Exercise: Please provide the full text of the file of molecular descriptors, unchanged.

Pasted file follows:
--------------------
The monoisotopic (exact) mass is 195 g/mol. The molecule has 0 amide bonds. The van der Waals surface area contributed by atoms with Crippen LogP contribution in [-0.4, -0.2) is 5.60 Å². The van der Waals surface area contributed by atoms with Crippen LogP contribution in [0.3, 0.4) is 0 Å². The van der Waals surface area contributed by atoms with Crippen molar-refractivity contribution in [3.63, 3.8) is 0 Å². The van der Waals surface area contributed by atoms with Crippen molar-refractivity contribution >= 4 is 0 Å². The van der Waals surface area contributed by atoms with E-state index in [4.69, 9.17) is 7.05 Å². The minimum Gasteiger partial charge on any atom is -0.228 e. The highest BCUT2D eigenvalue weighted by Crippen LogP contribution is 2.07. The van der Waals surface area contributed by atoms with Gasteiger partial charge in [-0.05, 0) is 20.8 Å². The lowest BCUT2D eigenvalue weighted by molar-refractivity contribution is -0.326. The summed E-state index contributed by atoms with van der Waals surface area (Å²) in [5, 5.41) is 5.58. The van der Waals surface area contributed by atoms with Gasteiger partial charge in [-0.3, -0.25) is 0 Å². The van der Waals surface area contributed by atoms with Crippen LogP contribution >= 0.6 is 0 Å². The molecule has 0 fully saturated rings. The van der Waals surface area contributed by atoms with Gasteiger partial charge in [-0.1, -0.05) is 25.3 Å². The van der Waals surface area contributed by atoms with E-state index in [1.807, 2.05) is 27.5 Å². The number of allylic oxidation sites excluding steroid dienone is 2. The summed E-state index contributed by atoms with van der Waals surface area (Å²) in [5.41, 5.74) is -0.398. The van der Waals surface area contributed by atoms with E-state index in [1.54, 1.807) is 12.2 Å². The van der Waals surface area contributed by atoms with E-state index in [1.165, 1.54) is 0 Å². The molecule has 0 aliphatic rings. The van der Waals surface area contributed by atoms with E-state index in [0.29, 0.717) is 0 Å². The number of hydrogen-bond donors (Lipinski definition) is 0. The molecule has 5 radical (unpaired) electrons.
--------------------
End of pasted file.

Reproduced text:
The monoisotopic (exact) mass is 195 g/mol. The molecule has 0 amide bonds. The van der Waals surface area contributed by atoms with Crippen LogP contribution in [-0.4, -0.2) is 5.60 Å². The van der Waals surface area contributed by atoms with Crippen LogP contribution in [0.3, 0.4) is 0 Å². The van der Waals surface area contributed by atoms with Crippen molar-refractivity contribution in [3.63, 3.8) is 0 Å². The van der Waals surface area contributed by atoms with Crippen molar-refractivity contribution >= 4 is 0 Å². The van der Waals surface area contributed by atoms with E-state index in [4.69, 9.17) is 7.05 Å². The minimum Gasteiger partial charge on any atom is -0.228 e. The highest BCUT2D eigenvalue weighted by Crippen LogP contribution is 2.07. The van der Waals surface area contributed by atoms with Gasteiger partial charge in [-0.05, 0) is 20.8 Å². The lowest BCUT2D eigenvalue weighted by molar-refractivity contribution is -0.326. The summed E-state index contributed by atoms with van der Waals surface area (Å²) in [5, 5.41) is 5.58. The van der Waals surface area contributed by atoms with Gasteiger partial charge in [-0.3, -0.25) is 0 Å². The van der Waals surface area contributed by atoms with Crippen LogP contribution >= 0.6 is 0 Å². The molecule has 0 fully saturated rings. The van der Waals surface area contributed by atoms with Gasteiger partial charge in [-0.1, -0.05) is 25.3 Å². The van der Waals surface area contributed by atoms with E-state index in [1.807, 2.05) is 27.5 Å². The number of allylic oxidation sites excluding steroid dienone is 2. The summed E-state index contributed by atoms with van der Waals surface area (Å²) in [5.41, 5.74) is -0.398. The van der Waals surface area contributed by atoms with E-state index in [1.54, 1.807) is 12.2 Å². The van der Waals surface area contributed by atoms with E-state index in [1.165, 1.54) is 0 Å². The molecule has 0 aliphatic rings. The van der Waals surface area contributed by atoms with E-state index in [0.29, 0.717) is 0 Å². The number of hydrogen-bond donors (Lipinski definition) is 0. The molecule has 5 radical (unpaired) electrons.